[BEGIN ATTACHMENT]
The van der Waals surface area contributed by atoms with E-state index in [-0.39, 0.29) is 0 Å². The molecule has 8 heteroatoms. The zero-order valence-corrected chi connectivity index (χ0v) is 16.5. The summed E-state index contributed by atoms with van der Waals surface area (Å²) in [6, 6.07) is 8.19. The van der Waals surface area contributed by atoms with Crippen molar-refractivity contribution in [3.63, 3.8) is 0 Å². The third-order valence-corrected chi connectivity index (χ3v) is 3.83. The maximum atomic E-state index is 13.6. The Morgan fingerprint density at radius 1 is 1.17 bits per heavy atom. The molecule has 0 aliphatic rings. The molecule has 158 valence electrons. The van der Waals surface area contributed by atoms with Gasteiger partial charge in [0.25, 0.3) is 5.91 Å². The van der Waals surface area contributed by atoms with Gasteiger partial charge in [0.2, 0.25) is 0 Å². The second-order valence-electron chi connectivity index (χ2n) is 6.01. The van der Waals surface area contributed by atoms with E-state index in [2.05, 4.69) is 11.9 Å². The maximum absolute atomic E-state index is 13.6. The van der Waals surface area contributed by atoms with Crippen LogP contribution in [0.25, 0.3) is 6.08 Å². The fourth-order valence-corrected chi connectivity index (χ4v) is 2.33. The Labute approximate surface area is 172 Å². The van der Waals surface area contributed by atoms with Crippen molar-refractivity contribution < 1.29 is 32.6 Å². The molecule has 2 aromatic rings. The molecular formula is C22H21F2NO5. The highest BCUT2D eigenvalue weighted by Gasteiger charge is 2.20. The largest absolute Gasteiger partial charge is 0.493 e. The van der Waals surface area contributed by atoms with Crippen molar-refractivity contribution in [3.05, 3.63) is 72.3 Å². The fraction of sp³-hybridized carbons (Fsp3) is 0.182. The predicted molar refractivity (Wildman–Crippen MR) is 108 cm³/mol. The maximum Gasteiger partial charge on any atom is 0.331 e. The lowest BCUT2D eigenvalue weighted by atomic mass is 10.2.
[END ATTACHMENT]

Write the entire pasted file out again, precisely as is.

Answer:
The van der Waals surface area contributed by atoms with E-state index in [-0.39, 0.29) is 0 Å². The molecule has 8 heteroatoms. The zero-order valence-corrected chi connectivity index (χ0v) is 16.5. The summed E-state index contributed by atoms with van der Waals surface area (Å²) in [6, 6.07) is 8.19. The van der Waals surface area contributed by atoms with Crippen molar-refractivity contribution in [3.63, 3.8) is 0 Å². The third-order valence-corrected chi connectivity index (χ3v) is 3.83. The maximum atomic E-state index is 13.6. The Morgan fingerprint density at radius 1 is 1.17 bits per heavy atom. The molecule has 0 aliphatic rings. The molecule has 158 valence electrons. The van der Waals surface area contributed by atoms with Gasteiger partial charge in [0.25, 0.3) is 5.91 Å². The van der Waals surface area contributed by atoms with Gasteiger partial charge in [0.2, 0.25) is 0 Å². The second-order valence-electron chi connectivity index (χ2n) is 6.01. The van der Waals surface area contributed by atoms with E-state index in [2.05, 4.69) is 11.9 Å². The maximum absolute atomic E-state index is 13.6. The van der Waals surface area contributed by atoms with Crippen LogP contribution in [0.25, 0.3) is 6.08 Å². The fourth-order valence-corrected chi connectivity index (χ4v) is 2.33. The Labute approximate surface area is 172 Å². The van der Waals surface area contributed by atoms with Crippen molar-refractivity contribution < 1.29 is 32.6 Å². The molecule has 2 aromatic rings. The molecular formula is C22H21F2NO5. The highest BCUT2D eigenvalue weighted by Gasteiger charge is 2.20. The largest absolute Gasteiger partial charge is 0.493 e. The van der Waals surface area contributed by atoms with Crippen molar-refractivity contribution in [3.05, 3.63) is 72.3 Å². The fraction of sp³-hybridized carbons (Fsp3) is 0.182. The predicted molar refractivity (Wildman–Crippen MR) is 108 cm³/mol. The maximum Gasteiger partial charge on any atom is 0.331 e. The lowest BCUT2D eigenvalue weighted by atomic mass is 10.2.